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last names from the 1600s

last names from the 1600s

Last names from the 1600s

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last names from the 1600s
last names from the 1600s

Surname

In some cultures, a surname, family name, or last name is the portion of one’s personal name that indicates one’s family, tribe or community.

Practices vary by culture. The family name may be placed at either the start of a person’s full name, as the forename, or at the end; the number of surnames given to an individual also varies. As the surname indicates genetic inheritance, all members of a family unit may have identical surnames or there may be variations; for example, a woman might marry and have a child, but later remarry and have another child by a different father, and as such both children could have different surnames. It is common to see two or more words in a surname, such as in compound surnames. Compound surnames can be composed of separate names, such as in traditional Spanish culture, they can be hyphenated together, or may contain prefixes.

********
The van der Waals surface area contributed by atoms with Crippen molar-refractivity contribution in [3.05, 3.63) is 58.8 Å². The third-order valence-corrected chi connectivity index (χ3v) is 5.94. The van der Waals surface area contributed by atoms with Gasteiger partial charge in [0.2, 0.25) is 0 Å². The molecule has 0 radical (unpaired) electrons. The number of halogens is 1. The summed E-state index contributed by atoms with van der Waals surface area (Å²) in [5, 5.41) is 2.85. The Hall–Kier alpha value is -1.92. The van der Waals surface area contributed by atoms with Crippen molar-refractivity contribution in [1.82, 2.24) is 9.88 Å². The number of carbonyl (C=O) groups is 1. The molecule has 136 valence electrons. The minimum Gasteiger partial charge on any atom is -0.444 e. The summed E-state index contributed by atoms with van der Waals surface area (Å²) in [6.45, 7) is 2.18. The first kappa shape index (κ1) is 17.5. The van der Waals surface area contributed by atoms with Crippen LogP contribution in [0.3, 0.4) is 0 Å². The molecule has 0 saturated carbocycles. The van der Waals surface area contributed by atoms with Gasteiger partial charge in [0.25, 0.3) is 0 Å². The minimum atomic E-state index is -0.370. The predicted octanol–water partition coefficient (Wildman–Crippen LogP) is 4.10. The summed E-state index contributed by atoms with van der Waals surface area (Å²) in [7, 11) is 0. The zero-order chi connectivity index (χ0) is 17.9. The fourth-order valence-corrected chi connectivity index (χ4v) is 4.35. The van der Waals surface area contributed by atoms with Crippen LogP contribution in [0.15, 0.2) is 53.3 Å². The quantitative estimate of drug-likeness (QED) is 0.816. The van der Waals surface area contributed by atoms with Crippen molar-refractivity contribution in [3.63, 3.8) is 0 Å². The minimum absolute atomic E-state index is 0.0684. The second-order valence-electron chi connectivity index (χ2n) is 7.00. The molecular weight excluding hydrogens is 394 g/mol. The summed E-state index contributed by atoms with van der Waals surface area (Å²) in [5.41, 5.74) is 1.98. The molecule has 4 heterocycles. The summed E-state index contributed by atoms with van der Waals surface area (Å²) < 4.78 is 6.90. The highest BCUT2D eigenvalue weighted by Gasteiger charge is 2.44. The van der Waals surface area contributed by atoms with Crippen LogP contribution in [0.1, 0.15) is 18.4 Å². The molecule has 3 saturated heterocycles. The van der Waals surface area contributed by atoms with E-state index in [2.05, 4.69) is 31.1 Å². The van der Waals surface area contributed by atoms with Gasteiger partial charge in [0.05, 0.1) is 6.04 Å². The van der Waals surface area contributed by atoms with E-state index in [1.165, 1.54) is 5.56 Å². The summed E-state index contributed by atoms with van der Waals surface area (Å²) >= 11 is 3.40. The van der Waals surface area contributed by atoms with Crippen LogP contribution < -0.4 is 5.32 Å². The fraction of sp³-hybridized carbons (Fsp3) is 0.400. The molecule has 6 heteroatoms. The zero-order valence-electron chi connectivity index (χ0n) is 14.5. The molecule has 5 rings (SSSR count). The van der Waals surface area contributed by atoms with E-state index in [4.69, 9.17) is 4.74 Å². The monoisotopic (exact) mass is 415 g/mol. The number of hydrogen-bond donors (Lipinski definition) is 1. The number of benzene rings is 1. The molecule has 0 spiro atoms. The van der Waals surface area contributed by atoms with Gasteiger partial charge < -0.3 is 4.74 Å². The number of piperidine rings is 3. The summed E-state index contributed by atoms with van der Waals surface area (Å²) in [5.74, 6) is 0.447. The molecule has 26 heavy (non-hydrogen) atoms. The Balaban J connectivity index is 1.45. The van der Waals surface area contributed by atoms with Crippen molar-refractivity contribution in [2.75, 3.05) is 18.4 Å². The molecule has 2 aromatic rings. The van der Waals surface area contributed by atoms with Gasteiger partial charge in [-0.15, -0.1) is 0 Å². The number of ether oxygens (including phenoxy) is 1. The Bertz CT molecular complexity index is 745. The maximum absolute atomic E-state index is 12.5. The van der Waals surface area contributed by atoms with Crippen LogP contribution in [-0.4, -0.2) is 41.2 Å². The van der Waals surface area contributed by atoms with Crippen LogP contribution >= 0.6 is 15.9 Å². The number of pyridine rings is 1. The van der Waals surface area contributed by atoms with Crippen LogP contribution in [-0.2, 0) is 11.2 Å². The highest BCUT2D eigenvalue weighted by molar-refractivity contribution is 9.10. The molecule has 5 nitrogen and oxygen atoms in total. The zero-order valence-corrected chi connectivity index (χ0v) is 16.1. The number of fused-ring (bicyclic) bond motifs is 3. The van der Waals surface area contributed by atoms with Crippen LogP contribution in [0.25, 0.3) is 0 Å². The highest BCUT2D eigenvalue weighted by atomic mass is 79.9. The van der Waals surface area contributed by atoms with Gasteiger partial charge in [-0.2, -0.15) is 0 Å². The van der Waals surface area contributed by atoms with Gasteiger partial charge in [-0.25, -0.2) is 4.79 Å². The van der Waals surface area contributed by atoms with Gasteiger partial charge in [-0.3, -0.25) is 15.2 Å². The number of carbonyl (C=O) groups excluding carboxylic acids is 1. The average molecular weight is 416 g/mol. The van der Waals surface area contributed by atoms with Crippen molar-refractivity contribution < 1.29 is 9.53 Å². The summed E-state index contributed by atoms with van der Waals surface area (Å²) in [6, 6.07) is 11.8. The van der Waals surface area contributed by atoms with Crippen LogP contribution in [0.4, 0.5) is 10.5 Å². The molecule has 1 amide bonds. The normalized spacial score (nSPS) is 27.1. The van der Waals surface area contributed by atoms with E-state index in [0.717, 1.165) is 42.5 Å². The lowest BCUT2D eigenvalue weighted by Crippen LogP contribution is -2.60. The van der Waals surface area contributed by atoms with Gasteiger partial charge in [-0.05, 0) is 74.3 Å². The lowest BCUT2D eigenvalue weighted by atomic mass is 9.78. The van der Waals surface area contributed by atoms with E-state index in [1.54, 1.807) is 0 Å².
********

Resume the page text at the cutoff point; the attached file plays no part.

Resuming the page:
Using names has been documented in even the oldest historical records. Examples of surnames are documented in the 11th century by the barons in England. English surnames began as a way of identifying a certain aspect of that individual, such as by trade, father’s name, location of birth, or physical features, and were not necessarily inherited. By 1400 most English families, and those from Lowland Scotland, had adopted the use of hereditary surnames.

 

Definition of a surname

In the Anglophonic world, a surname is commonly referred to as the last name because it is usually placed at the end of a person’s full name, after any given name. Around the Asia and in some parts of Europe and Africa, the family name is placed before a person’s given name. In most Spanish-speaking and Portuguese-speaking countries, two surnames are commonly used or, in some families, three or even more, often because of family claims to nobility.

last names from the 1600s
last names from the 1600s

Surnames have not always existed and are still not universal in some cultures. The tradition has arisen separately in different cultures around the world. In Europe, the concept of surnames became popular in the Roman Empire and expanded throughout the Mediterranean and Western Europe as a result. During the Middle Ages, that practice died out as Germanic, Persian and other influences took hold. During the late Middle Ages surnames gradually re-emerged, first in the form of bynames, which typically indicated an individual’s occupation or area of residence, and gradually evolving into modern surnames. In China surnames have been the norm since at least the 2nd century BC.

last names from the 1600s
last names from the 1600s